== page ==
to take a blood transfusion and abuse life in order to save yours – hmmmm I like it!'
So from the very beginning of my dialogue with the Lords' Witnesses the subject of blood, as important
a topic as it is, was not off-limits for the LWs to reconsider their doctrine on the matter. The
rest of my original argumentation against the banning of blood transfusions follows with the exception of those arguments
that quickly proved invalid:
- Such extenuating circumstances as those presented
in the previous point have powerful precedent in scripture, e.g. by Christ carrying out healing work on the Sabbath (Luke
14:2-6). Dare I even suggest that this practice of Jesus did not appear to please the Pharisees.
- Let us consider another example. Suppose a JW has an unbelieving spouse. Imagine the spouse has a serious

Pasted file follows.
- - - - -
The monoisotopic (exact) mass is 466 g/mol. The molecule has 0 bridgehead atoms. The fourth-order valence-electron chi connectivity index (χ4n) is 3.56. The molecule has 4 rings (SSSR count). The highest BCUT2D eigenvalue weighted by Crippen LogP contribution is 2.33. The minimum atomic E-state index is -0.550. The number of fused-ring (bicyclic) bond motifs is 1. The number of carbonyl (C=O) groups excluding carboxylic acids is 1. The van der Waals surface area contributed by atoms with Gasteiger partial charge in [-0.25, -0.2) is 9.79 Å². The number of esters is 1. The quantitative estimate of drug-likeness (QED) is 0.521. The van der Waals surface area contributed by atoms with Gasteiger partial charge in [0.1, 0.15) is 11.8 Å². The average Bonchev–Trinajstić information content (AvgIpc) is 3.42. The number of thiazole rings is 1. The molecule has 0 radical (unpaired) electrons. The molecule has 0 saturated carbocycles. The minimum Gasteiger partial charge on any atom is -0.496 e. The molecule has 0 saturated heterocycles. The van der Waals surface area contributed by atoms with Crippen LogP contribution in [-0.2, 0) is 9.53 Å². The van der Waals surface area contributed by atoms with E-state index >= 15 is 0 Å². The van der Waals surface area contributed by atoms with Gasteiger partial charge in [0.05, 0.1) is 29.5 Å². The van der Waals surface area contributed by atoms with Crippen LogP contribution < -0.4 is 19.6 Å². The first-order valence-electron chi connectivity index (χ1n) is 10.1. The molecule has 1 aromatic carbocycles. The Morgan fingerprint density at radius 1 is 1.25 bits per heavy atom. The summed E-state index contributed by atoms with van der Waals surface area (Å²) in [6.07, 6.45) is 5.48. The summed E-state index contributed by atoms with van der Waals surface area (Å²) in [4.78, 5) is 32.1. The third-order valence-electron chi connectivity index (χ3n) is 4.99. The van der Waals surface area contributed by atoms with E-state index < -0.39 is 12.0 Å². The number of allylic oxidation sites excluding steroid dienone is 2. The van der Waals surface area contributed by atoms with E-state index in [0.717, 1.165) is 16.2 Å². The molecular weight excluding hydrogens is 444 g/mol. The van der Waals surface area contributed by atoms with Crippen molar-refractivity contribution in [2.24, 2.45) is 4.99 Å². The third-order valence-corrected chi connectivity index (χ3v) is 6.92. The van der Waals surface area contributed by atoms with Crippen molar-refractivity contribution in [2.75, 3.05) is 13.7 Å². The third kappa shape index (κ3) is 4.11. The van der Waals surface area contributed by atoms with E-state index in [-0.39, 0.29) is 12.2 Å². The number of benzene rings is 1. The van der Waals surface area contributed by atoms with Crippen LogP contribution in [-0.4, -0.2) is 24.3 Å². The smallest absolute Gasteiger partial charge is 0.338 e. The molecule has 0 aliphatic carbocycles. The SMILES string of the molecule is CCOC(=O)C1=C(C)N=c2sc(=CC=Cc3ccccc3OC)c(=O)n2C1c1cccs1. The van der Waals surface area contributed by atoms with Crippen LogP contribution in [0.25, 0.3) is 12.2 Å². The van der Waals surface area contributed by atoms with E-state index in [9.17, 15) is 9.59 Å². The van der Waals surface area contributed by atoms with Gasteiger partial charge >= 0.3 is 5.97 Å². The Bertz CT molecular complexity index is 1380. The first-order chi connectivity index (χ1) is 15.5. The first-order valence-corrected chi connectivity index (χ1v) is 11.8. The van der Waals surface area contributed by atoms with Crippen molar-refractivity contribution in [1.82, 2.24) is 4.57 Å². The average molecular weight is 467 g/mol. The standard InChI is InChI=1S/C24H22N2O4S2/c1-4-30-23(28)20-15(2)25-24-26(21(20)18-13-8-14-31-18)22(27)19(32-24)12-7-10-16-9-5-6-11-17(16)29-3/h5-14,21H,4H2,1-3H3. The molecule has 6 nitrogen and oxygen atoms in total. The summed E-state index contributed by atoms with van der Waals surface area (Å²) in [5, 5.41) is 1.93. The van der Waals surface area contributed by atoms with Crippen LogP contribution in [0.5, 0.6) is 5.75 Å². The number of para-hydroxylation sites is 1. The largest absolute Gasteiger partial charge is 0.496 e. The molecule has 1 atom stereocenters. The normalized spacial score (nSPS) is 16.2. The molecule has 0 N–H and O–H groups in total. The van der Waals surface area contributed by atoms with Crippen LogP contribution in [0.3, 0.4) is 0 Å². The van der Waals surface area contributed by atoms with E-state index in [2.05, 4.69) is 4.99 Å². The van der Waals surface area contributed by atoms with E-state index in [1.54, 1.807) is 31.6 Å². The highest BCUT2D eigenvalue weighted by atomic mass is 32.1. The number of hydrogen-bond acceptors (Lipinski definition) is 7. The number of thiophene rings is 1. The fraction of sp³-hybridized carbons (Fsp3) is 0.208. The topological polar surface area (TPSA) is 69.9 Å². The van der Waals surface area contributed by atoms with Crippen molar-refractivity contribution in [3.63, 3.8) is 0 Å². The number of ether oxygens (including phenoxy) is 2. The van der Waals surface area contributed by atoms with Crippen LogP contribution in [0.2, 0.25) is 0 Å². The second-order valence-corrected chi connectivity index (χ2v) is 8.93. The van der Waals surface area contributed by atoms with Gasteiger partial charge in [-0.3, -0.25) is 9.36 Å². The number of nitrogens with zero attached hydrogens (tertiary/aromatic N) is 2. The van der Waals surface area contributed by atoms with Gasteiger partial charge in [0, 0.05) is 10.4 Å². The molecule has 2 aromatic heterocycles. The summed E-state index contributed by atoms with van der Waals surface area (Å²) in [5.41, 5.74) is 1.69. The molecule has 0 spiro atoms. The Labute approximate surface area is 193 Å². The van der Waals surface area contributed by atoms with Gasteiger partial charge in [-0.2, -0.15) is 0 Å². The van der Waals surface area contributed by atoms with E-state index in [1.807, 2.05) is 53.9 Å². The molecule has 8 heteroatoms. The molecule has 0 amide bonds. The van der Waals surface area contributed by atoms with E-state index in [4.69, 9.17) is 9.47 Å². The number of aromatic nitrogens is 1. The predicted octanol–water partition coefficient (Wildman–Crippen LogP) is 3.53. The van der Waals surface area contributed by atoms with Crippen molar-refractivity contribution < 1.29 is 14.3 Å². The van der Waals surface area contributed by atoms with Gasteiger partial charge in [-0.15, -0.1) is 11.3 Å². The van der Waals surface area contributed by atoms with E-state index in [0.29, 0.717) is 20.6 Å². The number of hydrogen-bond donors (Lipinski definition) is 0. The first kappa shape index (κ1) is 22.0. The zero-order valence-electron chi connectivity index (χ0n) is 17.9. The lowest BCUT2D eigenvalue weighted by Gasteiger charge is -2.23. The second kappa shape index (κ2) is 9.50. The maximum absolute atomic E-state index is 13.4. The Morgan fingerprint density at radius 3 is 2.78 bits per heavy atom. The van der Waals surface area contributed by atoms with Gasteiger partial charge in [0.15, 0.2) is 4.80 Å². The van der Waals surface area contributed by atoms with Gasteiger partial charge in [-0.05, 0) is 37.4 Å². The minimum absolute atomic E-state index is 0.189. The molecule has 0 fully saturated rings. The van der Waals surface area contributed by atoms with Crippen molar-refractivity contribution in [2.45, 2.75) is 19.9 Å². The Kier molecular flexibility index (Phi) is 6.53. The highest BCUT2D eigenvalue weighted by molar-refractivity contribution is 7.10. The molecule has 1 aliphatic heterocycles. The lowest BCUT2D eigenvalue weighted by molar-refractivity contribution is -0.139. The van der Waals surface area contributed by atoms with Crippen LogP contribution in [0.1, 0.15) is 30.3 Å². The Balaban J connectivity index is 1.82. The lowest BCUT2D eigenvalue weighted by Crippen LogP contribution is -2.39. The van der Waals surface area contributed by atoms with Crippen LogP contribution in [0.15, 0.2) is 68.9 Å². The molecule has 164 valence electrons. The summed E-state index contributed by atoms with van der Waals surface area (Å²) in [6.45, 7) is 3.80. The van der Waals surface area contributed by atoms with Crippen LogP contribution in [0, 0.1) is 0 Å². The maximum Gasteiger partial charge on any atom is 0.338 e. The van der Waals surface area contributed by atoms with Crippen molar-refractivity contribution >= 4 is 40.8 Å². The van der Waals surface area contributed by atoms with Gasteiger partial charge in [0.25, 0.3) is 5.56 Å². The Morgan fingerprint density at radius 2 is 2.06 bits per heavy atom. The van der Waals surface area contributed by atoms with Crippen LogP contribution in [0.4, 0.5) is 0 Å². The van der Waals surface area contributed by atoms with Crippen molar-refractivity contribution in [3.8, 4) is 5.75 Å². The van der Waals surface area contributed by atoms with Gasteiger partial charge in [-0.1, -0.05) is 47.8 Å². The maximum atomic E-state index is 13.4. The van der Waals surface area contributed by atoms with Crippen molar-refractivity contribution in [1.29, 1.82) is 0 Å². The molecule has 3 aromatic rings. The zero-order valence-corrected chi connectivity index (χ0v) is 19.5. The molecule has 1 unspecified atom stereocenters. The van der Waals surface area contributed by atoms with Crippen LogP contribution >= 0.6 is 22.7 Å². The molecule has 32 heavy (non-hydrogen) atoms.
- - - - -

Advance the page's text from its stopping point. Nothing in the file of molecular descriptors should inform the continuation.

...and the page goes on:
accident that doctors can only fix with a blood transfusion. If the Witness were to refuse blood for the spouse then this
would be a denial of further life in which that person could have found faith, perhaps even more so having come through the
trauma. Since Jehovah wishes to save as many as will come to him I do not think he would deny someone with this history.
- A compelling scripture for me in the negative camp is in 1 Samuel 14:31-35
where the tired and hungry Israelite soldiers fighting with the Philistines were severely castigated by Saul for eating bloody
meat even though they were exhausted and probably starving. However it is noteworthy that Jehovah apparently took no action
himself even by word of warning that these sinners had committed a mortal sin and should be punished accordingly. So this,
I would argue, supports my view that, when in danger of actual physical loss of life, Jehovah is prepared to prioritise
his laws. N.B. As a direct result of this argumentation, the LWs changed their stance on the blood issue. You can read
all about that important topic on their web-site at: http://www.truebiblecode.com/joining.html#j7
- Colossians 2:16,17 appear to allow eating and drinking
without judgement in the context of the superseding of all by Christ’s body. This would seem to override the dietary
and sacrificial significance of animal blood and therefore by imputation the JW objection to blood transfusions. Hebrews 10:1-10